I walked unchallenged to the terrace in front of the weighing room next to the parade ring.

‘Sid Halley!’ I turned with a smile. ‘How’s the sleuthing business?’

Bill Burton, ex-jockey and now a mid-rank racehorse trainer whose waistline was getting bigger rather more quickly than his bank balance.

‘Fine, Bill.’ We shook hands warmly. ‘Keeping me in mischief.’

‘Good, as long as you keep your nose out of my business.’ He said it with a smile that didn’t quite reach his eyes.

We had ridden against each other regularly over many seasons and both of us knew that he had never been totally averse to a little extra cash for ensuring that his horse didn’t get to the line first. He would adamantly argue that he would only ‘stop’ those who had no chance anyway, what crime was there in that? I could read in his face, I thought, that he had probably not changed his ways in moving from the saddle to the saddling box.

Shame, I thought. Bill was not a real villain but rumours were beginning to circulate that he was not fully honest either. As always, it was much easier to get such a reputation than to lose it. Bill couldn’t see that he was never going to be the leading trainer as he had hoped, not because he didn’t have the ability but because he would not be sent the best horses by the most knowledgeable of owners.

‘Do you have any runners today?’ I asked.

‘Candlestick in the first and Leaded Light in the fifth. But I wouldn’t risk your shirt on either of them.’

I wasn’t sure whether he was warning me that they might not be trying their best. My doubts saddened me. I liked Bill a lot. We had been good friends and racing adversaries for many years.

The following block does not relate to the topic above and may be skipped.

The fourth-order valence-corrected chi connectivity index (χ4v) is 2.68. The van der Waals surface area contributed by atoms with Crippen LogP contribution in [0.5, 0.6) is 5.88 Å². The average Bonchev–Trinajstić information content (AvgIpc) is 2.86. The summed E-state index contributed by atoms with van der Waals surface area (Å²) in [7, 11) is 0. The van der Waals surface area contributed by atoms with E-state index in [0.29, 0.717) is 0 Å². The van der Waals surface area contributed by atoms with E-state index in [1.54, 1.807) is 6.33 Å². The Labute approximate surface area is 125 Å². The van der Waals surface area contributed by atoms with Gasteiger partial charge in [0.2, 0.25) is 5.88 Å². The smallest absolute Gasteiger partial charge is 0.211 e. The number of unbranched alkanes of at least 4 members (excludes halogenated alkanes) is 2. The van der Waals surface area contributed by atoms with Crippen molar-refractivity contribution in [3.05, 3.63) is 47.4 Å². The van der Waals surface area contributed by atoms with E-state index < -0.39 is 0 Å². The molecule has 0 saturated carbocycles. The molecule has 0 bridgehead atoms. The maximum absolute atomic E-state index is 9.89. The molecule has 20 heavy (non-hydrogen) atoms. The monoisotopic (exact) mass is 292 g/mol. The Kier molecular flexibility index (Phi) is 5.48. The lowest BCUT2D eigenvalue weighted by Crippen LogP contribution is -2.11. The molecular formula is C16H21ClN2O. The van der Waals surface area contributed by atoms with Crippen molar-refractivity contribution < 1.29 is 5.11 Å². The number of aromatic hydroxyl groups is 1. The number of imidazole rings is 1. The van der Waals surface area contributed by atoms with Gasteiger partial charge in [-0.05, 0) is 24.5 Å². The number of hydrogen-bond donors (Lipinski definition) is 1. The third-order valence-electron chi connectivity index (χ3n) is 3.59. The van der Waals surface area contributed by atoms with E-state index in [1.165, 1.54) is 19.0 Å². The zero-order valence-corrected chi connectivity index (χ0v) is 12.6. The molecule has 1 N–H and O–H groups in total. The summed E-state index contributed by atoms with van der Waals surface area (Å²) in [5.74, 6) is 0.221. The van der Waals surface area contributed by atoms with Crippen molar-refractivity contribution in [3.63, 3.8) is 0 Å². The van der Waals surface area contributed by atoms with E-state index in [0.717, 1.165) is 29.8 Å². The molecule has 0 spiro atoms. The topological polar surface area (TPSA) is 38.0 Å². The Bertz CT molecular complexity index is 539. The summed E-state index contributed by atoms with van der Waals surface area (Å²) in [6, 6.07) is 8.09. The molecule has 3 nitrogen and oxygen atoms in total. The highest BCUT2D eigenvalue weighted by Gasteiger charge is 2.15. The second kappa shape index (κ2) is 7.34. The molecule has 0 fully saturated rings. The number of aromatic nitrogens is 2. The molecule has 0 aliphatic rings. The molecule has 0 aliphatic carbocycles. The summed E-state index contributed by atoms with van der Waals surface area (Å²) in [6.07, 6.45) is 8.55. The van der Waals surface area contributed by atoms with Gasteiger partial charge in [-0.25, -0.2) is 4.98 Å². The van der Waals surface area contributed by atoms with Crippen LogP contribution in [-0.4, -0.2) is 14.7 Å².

He seemed to sense that I was looking deeper into his eyes than was prudent and briskly turned his head away.

‘Sorry, Sid,’ he said in my ear as he pushed past into the weighing room, ‘got to go and find my jockey.’

I stood watching him disappear through the door and then looked up in the paper who his jockey was. Huw Walker. One of the sport’s popular journeymen. He’d never yet made it to number one but had been consistently in the top ten over the past eight or nine years with numerous rides and plenty of winners. Son of a Welsh farmer with, it was said, a fondness for fast women and fast cars in that order. I hadn’t heard that he was ever suspected of ‘pulling’ — horses, that is.

In one of those strange almost supernatural moments, I looked up to find Huw Walker coming towards me.

‘Hello, Huw,’ I said.

‘Hi, Sid. Did you get my message?’ He looked far from his usual cheery self.

‘No,’ I replied. ‘Where did you leave it?’

‘On your answering machine. Last night.’

‘Which number?’

‘A London number.’ He was clearly anxious.

‘Sorry. I’m staying with my father-in-law in Oxfordshire for the Festival.’

‘It doesn’t matter. I can’t talk here. I’ll call you again later.’

‘Use my mobile,’ I said, and gave him the number.

He then rushed off, disappearing into the weighing room.

Even though it was still well over an hour to the first race, it was beginning to be rather crowded on the weighing room terrace, not least because everyone was getting close to the building to protect themselves from the rain that had begun to fall more intensely.

There was the usual mix of officialdom and Press, bloodstock agents and the media, trainers and their jockeys, both present and past. Here the gossip of the week was swapped and dirty jokes were traded like currency. Juicy rumours spread like Asian flu: who was sleeping with whom, and who had been caught doing so by a spouse. Divorce was rampant in the racing business.

I wandered among the throng with my ears open, catching up on events in racingland.

‘Such a shame about that Sandcastle colt,’ said someone in a group over my left shoulder. ‘Didn’t you hear, bought for half a million at Newmarket Sales last October as a yearling, put his foot in a rabbit hole yesterday morning and broke his hock so badly he had to be put down.’